The main clinical maternal near miss criteria observed were shock, respiratory rate exceeding 40bpm, and loss of consciousness for 12 hours or more. These characteristics differ from those observed by Morse, who found that oliguria, shock, and coagulation disorder were the most frequent.(16) Studies with larger samples are necessary for possible comparisons. One advantage of these criteria is that they do not require a highly complex laboratory or hospital structure and can be applied in low-complexity hospital units. Notably, in a validation study of WHO criteria to define maternal near miss, clinical criteria were not tested, and only treatment and laboratory criteria were validated.(11) The same investigation also indicates a need for specific studies to validate clinical criteria.(11)

Premature delivery occurred in more than half of the study participants. This high rate of prematurity, also observed in a study conducted in Campinas (65%), may be explained by the severe conditions experienced by these patients, which can compromise the fetus and in most cases require immediate resolution.(17)

The use of indicators that facilitate comparisons between services, countries, and time may be associated with the study of maternal near miss.(1) The mortality rate and proportion of near miss cases and maternal deaths were high in this study. There was one maternal death for every 4.5 cases of maternal near miss, indicating that many women with life-threatening conditions die; therefore, improvements to care during pregnancy, childbirth or the postpartum period are still necessary.(30) To achieve this goal, it is important to study women who were near death but survived and to study maternal near miss.(1,30)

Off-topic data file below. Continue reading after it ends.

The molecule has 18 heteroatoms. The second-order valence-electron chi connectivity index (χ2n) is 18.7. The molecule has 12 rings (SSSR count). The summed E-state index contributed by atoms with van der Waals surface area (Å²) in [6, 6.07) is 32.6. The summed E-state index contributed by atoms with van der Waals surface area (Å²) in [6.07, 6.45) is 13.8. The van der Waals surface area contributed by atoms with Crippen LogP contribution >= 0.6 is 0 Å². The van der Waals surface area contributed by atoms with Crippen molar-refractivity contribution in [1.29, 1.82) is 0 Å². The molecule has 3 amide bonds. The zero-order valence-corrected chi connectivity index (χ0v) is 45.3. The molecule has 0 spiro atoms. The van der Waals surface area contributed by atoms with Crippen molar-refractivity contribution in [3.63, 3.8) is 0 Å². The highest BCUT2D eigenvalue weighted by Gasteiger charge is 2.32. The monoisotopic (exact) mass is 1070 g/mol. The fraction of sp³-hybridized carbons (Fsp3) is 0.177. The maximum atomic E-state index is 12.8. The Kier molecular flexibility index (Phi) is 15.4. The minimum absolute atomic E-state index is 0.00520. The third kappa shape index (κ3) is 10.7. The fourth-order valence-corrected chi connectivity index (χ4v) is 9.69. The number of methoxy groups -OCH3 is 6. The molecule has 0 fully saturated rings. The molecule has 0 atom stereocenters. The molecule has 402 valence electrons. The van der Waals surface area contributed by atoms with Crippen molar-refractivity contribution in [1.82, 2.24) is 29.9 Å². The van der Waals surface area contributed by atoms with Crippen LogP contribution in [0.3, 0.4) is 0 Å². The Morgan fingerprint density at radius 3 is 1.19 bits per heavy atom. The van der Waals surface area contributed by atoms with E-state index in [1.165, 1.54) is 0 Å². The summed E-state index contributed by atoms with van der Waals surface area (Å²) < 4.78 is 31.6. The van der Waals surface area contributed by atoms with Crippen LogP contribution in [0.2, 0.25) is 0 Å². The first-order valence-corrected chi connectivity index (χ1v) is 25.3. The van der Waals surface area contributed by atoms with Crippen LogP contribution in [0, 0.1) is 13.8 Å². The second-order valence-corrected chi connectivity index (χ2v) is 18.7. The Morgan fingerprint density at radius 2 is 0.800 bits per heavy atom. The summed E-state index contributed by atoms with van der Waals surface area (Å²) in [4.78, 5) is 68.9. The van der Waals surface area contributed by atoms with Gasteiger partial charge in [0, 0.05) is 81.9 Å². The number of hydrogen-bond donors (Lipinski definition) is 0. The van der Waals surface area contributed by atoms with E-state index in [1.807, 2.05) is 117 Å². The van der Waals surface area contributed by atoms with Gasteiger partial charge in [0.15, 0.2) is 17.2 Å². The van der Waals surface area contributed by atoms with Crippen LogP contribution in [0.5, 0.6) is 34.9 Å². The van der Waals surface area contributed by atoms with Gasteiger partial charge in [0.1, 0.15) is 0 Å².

Study limitations include the fact that a prospective follow-up of patients, which might have yielded more information and decreased losses, did not occur. In addition, the fact that the data were collected from medical records did not allow some near miss criteria (such as gasping, presence of cyanosis, and measurement of lactate concentration) to be identified. However, the study design allowed the inclusion of a reasonable number of near miss cases, a subject of public health interest, directly linked to the reduction of maternal deaths.

This study helped to identify and characterize the population of women admitted to the obstetric ICU of the IMIP who experienced maternal near miss, which is a first step in helping to identify the factors related to these life-threatening situations. Multicenter studies involving a greater number of cases and adopting the criteria established by the WHO for maternal near miss can go further and lead to the development of preventive measures.

CONCLUSIONS

This study showed that, among patients with maternal near miss, there is a high frequency of women who have a low level of education, who are primiparous, and who have had a previous cesarean section. The present investigation also determined that the most frequent near miss criteria were of the laboratory type and that there was a high prevalence of premature births among these women. In addition, with the adoption of the new World Health Organization maternal near miss criteria, our study revealed that hypertensive pregnancy disorder is still the most frequent diagnosis among such cases.